Location: Penrose Colorado.
Size: 4.5 acres (4.25 acres alfalfa, .25 acre gardens)
Gardeners: Bob and Sharon Marr
How we started
I had Aunts and Uncles that lived on farms and enjoyed the peace and quiet of the country. My fondest memories were from my Grandmother’s garden. She kept a large garden until she was in her 80’s. I remember her orchard and eating my fill of fresh peaches, plums and pears.
Sharon was raised in San Francisco in the middle of all the noise of city sounds. She remembers staying at her Aunt’s farm, waking up to he birds chirping and the peaceful sounds of the country. She remembers loving eating fresh figs and cracking walnuts from her Aunt’s orchard.
Soon after Sharon and I bought our first house we started to garden in the mid 1970’s. We moved to the country in the early 1980’s and started a 50’x100’ garden. We raised chickens, turkeys, ducks, pigs and rabbits for food. We canned fruit from farm stands and our vegetables.
We moved to our present location in Penrose in 1985, and soon after we started converting our garden to organic growing practices. We grow most of our food for the year, and freeze surplus for winter storage. We also save as many variety of seeds we can from our garden as possible. It is February and we are still eating tomatoes and potatoes harvested from our garden in October and November.
Our exposure to Shumei Natural Agriculture (NA) started with a lunch at Crestone Center in Colorado. During a lunch, I noticed that some of the carrots had a vibration to them. I was surprised because the carrots were cooked and I still noticed the energy that the rest of vegetables in the stew did not have. It was explained to me that some of the vegetables were NA and some were organic. We knew we needed to explore NA.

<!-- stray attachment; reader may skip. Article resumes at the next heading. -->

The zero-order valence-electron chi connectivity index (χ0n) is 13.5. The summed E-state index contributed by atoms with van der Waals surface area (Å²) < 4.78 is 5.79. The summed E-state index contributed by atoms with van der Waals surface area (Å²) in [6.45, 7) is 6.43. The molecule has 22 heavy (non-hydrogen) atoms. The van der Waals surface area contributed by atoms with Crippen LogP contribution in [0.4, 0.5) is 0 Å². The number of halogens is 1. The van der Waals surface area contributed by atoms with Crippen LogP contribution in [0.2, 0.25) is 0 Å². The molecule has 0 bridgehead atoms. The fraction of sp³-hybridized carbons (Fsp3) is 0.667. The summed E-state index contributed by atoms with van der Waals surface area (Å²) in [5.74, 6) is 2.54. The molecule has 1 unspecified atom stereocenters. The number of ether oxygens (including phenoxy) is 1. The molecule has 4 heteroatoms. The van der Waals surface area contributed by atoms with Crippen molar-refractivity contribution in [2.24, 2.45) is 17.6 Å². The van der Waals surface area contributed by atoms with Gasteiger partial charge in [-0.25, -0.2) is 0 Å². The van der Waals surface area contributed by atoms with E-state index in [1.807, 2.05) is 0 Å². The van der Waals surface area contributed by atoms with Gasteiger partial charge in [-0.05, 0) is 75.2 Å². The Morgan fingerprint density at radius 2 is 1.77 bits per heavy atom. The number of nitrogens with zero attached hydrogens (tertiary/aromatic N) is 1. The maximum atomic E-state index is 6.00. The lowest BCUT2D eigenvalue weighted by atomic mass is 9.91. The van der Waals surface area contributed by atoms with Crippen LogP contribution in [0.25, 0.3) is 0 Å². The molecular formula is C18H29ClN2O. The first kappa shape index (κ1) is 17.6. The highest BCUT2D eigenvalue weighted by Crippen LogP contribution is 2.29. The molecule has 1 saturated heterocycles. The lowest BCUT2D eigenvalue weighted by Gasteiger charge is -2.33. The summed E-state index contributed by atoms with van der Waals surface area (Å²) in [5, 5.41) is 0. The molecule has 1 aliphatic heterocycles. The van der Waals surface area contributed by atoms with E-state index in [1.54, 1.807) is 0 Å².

What is our motivation to garden?
In the late ‘60’s thru the ‘70’s, the “back to the land” movement was going strong here in the U.S. J.I. Rodale’s How to Grow Vegetable and Fruits by the Organic Method, and Organic Gardening were strong influences as well as Mother Earth News. Living the Good Life and Continuing the Good Life by Helen and Scott Nearing were also strong influence in fueling our motivation for rural living and self-sufficiency.
Since our introduction to Shumei and NA we have discovered our spiritual connection to our land, farm and gardens. We have discovered the beauty, superior food and spiritual connection to our plants and land.
How we keep our garden working full time jobs?
Sharon and I have both worked full time jobs (I just recently retired) and have been able to maintain our lives and gardens. You can too.
You can grow most of your fresh vegetables during Spring, Summer and Fall, for a family of four in just 200 square feet.
You have to make a plan, chunk your work, water with automatic timers and mulch to hold in moisture and suppress weeds. Weeding and watering are the largest consumers of garden time. If you can reduce those chores the rest of the garden becomes more manageable. We also located our grow lights right in our entryway so we “have” a look at how the seedlings are growing every time we come in or go out of our house.
We have an Excel spread sheet that shows where plants are placed in the garden; and, we have another application that lists all the plants we grow and when the seeds need to be started and the plants set out. Every week or two we print out a new list of what we need to do for the garden. Then we break up the tasks for the week in 10-15 minute “chunks”.